© Zhang Huan Studio, courtesy The Pace Gallery, NY and White Cube, London
This work comes from Zhang Huan’s series, Free Tiger Returns to Mountains, and demonstrates a painting technique he pioneered using ash gathered from incense burnt at Shanghai temples. Produced using a meticulous technique that builds upon the varying textures and tones of individual ash flakes, this large scale work demands such an energetic dispersal of ash that Huan assumes an almost performative element in their creation.
Zhang Huan sees people’s relationship with the nature, and thus the tiger, as essential to their survival. In an increasingly urbanized China, Huan believes it is not only the tiger, but the human too, who is under threat from depleting space and access to the natural world. These works draw a relationship between what is happening in the natural world and the survival of mankind. They ask us to consider out relationship with nature and our own position within a wider context.
This tiger netsuke is no larger than a matchbox. It comes from the collection of contemporary potter Edmund de Waal who inherited it from his great uncle Iggie and appears in his stunningly original memoir, The Hare with Amber Eyes.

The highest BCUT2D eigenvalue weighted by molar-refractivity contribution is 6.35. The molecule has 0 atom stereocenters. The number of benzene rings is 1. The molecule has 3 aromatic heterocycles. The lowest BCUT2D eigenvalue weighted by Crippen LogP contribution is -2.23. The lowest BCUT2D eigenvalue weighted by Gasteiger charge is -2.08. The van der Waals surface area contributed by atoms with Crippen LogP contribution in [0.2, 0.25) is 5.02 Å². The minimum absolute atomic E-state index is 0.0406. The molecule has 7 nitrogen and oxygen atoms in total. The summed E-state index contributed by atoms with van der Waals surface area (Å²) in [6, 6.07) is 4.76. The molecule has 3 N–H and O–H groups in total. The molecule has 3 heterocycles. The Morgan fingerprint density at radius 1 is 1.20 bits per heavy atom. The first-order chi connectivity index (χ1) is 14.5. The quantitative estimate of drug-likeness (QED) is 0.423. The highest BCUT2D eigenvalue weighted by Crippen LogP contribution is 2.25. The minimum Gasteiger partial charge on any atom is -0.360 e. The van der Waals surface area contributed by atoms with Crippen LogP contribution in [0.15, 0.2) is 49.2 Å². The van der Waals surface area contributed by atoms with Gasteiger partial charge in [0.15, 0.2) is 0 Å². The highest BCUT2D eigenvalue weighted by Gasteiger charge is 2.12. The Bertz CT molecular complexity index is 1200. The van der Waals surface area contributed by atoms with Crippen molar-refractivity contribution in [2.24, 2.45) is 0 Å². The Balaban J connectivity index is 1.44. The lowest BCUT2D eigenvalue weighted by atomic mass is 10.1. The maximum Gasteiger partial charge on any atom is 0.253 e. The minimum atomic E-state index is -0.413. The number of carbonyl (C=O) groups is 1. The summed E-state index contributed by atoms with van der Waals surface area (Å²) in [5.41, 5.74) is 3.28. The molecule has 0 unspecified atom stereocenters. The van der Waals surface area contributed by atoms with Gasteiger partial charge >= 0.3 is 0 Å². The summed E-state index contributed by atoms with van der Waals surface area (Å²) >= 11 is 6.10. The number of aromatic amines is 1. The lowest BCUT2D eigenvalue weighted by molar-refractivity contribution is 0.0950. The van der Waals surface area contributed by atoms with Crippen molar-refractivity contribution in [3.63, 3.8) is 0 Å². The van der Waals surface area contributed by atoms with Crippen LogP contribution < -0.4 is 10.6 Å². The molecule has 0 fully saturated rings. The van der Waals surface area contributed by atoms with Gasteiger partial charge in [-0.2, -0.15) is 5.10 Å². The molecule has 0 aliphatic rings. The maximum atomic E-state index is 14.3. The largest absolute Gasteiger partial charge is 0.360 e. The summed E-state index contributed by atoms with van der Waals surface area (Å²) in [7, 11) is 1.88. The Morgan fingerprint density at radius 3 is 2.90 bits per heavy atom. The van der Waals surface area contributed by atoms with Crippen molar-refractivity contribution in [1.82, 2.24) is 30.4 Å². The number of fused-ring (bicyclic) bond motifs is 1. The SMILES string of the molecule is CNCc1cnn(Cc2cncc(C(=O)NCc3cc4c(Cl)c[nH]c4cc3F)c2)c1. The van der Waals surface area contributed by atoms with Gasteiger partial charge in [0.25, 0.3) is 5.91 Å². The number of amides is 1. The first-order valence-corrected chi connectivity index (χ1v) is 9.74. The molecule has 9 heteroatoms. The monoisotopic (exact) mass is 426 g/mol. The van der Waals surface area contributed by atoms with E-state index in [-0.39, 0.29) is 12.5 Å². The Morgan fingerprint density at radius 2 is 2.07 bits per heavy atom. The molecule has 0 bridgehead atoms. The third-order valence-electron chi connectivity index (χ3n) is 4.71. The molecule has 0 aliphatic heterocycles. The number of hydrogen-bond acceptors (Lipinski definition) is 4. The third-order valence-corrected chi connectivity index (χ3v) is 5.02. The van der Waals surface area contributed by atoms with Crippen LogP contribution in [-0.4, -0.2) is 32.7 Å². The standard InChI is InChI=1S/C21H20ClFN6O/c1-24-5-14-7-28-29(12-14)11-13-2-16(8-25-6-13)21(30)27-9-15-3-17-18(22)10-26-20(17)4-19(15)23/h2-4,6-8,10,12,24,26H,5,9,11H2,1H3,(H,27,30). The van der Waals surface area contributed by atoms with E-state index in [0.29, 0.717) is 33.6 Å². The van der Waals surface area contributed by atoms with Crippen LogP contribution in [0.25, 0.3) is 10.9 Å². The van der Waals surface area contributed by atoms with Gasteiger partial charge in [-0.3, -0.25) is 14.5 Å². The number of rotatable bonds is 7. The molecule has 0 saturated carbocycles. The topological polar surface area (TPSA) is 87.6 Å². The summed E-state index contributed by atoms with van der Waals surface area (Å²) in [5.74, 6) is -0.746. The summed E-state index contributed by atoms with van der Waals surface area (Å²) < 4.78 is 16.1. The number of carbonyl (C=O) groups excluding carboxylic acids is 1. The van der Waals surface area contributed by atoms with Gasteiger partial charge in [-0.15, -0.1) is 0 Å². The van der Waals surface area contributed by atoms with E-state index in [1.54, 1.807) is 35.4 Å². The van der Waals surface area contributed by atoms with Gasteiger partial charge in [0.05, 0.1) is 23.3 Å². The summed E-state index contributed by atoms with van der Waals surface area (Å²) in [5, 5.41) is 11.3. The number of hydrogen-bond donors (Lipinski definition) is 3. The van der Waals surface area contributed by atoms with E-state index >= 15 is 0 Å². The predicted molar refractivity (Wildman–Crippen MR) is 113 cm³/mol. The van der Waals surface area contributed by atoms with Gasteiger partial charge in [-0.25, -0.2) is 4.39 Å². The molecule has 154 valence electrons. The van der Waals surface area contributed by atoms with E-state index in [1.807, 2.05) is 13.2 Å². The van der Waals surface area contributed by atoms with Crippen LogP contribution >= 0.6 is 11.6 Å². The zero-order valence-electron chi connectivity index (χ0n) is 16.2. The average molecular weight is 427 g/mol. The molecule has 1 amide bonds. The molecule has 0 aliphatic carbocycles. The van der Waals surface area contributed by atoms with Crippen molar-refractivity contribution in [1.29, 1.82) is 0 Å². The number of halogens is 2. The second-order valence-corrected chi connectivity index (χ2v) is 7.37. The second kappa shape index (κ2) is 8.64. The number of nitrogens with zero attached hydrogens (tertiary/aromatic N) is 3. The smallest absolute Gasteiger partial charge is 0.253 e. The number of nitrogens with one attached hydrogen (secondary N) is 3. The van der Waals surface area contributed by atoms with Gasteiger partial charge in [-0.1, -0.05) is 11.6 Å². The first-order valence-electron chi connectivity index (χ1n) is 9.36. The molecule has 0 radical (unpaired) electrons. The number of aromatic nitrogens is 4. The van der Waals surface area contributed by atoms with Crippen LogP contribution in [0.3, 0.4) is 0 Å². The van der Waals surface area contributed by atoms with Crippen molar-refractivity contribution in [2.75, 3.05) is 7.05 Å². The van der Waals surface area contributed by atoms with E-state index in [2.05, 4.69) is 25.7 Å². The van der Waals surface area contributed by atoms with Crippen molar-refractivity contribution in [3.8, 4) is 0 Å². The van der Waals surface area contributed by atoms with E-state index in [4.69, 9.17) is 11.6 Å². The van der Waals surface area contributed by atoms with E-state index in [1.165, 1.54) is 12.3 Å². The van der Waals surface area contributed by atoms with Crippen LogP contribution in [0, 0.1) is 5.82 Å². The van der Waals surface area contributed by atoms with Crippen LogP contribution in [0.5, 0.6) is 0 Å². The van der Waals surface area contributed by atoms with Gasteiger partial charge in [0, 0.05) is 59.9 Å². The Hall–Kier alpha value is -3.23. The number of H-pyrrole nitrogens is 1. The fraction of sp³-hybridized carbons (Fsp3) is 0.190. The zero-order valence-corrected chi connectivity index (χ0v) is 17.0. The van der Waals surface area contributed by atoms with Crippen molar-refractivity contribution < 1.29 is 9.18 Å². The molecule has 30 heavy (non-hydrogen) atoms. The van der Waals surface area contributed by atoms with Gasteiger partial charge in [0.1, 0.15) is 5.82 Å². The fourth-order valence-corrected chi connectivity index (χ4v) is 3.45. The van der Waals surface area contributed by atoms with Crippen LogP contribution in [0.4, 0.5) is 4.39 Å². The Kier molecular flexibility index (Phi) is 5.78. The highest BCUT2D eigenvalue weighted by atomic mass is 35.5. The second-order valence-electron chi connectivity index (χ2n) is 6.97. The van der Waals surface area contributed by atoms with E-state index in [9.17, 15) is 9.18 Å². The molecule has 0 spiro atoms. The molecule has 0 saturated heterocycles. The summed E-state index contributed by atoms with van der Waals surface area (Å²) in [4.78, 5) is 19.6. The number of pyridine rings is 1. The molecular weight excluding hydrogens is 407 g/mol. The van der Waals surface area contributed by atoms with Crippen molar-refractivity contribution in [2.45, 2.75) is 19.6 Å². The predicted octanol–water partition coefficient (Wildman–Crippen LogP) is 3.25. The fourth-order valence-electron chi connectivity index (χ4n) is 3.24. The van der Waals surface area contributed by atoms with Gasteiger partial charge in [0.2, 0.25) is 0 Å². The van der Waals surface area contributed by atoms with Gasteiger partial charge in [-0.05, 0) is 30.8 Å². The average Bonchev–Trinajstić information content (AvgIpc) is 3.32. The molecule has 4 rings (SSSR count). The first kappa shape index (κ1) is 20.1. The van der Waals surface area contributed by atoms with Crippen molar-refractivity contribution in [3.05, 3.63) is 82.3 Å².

Ephrussi Collection and Edmund de Waal
The painted scroll in Bengal is known as pata (meaning ‘painting’) and the artist as patua. Brightly coloured scrolls such as this were used as visual aids in story telling, an important component of amusement and education in India . Most illustrated popular myths, religious beliefs and scenes from everyday life. This particular example depicts a folk legend, with two registers highlighting the protective and powerful qualities of the Bengal tiger. The people who live in these mangrove forests of Eastern India , have to learn to live in harmony with this magnificent beast, who is both feared and revered in equal measures.
© V&A Images Victoria & Albert Museum, London
The discipline of yoga has been practised in India for thousands of years, a spiritual practise aimed at li
© The Trustees of the British Museum